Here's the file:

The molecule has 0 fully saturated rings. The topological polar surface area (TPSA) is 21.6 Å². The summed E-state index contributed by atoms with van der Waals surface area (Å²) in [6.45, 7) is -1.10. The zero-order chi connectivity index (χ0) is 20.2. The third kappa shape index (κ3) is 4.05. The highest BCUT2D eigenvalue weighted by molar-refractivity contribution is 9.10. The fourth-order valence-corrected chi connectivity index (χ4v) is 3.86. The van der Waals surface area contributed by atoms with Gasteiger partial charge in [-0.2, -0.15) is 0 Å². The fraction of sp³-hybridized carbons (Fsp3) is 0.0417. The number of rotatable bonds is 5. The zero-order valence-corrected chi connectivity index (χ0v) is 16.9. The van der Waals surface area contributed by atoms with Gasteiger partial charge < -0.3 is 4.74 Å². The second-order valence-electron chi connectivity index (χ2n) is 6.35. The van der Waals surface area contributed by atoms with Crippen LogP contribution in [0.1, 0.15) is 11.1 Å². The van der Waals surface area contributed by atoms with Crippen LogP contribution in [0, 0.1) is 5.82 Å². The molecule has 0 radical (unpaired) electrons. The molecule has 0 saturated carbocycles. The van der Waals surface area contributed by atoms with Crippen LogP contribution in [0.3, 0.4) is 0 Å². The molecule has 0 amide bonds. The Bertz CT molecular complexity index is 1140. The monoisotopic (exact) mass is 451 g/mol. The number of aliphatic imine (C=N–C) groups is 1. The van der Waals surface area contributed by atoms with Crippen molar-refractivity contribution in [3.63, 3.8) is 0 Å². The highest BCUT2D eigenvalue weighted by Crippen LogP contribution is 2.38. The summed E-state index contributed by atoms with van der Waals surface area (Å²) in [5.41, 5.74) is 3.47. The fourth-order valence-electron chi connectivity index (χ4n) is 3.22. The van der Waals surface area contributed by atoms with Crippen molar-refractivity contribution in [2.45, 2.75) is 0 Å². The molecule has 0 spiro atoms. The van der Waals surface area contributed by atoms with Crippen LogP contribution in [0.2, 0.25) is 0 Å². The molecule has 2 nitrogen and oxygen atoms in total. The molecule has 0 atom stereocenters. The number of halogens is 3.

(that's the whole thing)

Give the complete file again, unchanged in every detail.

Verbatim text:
The molecule has 0 fully saturated rings. The topological polar surface area (TPSA) is 21.6 Å². The summed E-state index contributed by atoms with van der Waals surface area (Å²) in [6.45, 7) is -1.10. The zero-order chi connectivity index (χ0) is 20.2. The third kappa shape index (κ3) is 4.05. The highest BCUT2D eigenvalue weighted by molar-refractivity contribution is 9.10. The fourth-order valence-corrected chi connectivity index (χ4v) is 3.86. The van der Waals surface area contributed by atoms with Gasteiger partial charge in [-0.2, -0.15) is 0 Å². The fraction of sp³-hybridized carbons (Fsp3) is 0.0417. The number of rotatable bonds is 5. The zero-order valence-corrected chi connectivity index (χ0v) is 16.9. The van der Waals surface area contributed by atoms with Gasteiger partial charge < -0.3 is 4.74 Å². The second-order valence-electron chi connectivity index (χ2n) is 6.35. The van der Waals surface area contributed by atoms with Crippen LogP contribution in [0.1, 0.15) is 11.1 Å². The van der Waals surface area contributed by atoms with Crippen LogP contribution in [0, 0.1) is 5.82 Å². The molecule has 0 radical (unpaired) electrons. The molecule has 0 saturated carbocycles. The van der Waals surface area contributed by atoms with Crippen LogP contribution in [0.3, 0.4) is 0 Å². The molecule has 0 amide bonds. The Bertz CT molecular complexity index is 1140. The monoisotopic (exact) mass is 451 g/mol. The number of aliphatic imine (C=N–C) groups is 1. The van der Waals surface area contributed by atoms with Crippen molar-refractivity contribution in [3.63, 3.8) is 0 Å². The highest BCUT2D eigenvalue weighted by Crippen LogP contribution is 2.38. The summed E-state index contributed by atoms with van der Waals surface area (Å²) in [5.41, 5.74) is 3.47. The fourth-order valence-electron chi connectivity index (χ4n) is 3.22. The van der Waals surface area contributed by atoms with Crippen molar-refractivity contribution in [2.45, 2.75) is 0 Å². The molecule has 0 spiro atoms. The van der Waals surface area contributed by atoms with Crippen LogP contribution in [0.2, 0.25) is 0 Å². The molecule has 2 nitrogen and oxygen atoms in total. The molecule has 0 atom stereocenters. The number of halogens is 3.